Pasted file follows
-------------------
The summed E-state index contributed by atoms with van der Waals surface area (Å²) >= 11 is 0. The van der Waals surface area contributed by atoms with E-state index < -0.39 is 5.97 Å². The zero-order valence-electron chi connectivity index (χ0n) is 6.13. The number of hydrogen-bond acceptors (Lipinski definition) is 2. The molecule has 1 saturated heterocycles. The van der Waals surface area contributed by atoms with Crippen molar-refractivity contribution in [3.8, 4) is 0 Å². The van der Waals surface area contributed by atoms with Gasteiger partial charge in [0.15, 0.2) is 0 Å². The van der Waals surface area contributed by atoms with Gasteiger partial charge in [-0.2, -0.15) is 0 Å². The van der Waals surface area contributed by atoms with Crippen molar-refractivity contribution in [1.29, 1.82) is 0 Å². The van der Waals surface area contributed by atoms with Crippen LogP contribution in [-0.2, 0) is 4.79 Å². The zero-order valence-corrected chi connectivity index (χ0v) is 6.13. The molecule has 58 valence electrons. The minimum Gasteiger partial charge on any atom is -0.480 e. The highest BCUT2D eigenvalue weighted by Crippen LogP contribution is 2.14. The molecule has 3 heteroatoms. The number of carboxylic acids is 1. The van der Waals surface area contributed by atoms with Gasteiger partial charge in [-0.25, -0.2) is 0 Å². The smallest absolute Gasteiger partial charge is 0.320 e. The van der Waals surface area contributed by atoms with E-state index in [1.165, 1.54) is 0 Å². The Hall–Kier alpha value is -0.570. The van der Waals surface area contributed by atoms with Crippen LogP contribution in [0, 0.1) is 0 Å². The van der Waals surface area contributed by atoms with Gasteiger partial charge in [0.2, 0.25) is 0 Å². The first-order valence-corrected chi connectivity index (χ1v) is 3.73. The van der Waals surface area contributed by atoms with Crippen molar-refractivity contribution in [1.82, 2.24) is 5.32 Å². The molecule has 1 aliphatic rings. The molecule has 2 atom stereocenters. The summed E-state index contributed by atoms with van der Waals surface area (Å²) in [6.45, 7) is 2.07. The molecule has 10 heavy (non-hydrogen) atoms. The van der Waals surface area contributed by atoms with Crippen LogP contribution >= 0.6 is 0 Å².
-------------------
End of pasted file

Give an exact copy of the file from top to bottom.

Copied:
The summed E-state index contributed by atoms with van der Waals surface area (Å²) >= 11 is 0. The van der Waals surface area contributed by atoms with E-state index < -0.39 is 5.97 Å². The zero-order valence-electron chi connectivity index (χ0n) is 6.13. The number of hydrogen-bond acceptors (Lipinski definition) is 2. The molecule has 1 saturated heterocycles. The van der Waals surface area contributed by atoms with Crippen molar-refractivity contribution in [3.8, 4) is 0 Å². The van der Waals surface area contributed by atoms with Gasteiger partial charge in [0.15, 0.2) is 0 Å². The van der Waals surface area contributed by atoms with Gasteiger partial charge in [-0.2, -0.15) is 0 Å². The van der Waals surface area contributed by atoms with Crippen molar-refractivity contribution in [1.29, 1.82) is 0 Å². The van der Waals surface area contributed by atoms with Crippen LogP contribution in [-0.2, 0) is 4.79 Å². The zero-order valence-corrected chi connectivity index (χ0v) is 6.13. The molecule has 58 valence electrons. The minimum Gasteiger partial charge on any atom is -0.480 e. The highest BCUT2D eigenvalue weighted by Crippen LogP contribution is 2.14. The molecule has 3 heteroatoms. The number of carboxylic acids is 1. The van der Waals surface area contributed by atoms with Gasteiger partial charge in [-0.25, -0.2) is 0 Å². The smallest absolute Gasteiger partial charge is 0.320 e. The van der Waals surface area contributed by atoms with E-state index in [1.165, 1.54) is 0 Å². The Hall–Kier alpha value is -0.570. The van der Waals surface area contributed by atoms with Crippen LogP contribution in [0, 0.1) is 0 Å². The van der Waals surface area contributed by atoms with Gasteiger partial charge in [0.2, 0.25) is 0 Å². The first-order valence-corrected chi connectivity index (χ1v) is 3.73. The van der Waals surface area contributed by atoms with Crippen molar-refractivity contribution in [1.82, 2.24) is 5.32 Å². The molecule has 1 aliphatic rings. The molecule has 2 atom stereocenters. The summed E-state index contributed by atoms with van der Waals surface area (Å²) in [6.45, 7) is 2.07. The molecule has 10 heavy (non-hydrogen) atoms. The van der Waals surface area contributed by atoms with Crippen LogP contribution >= 0.6 is 0 Å².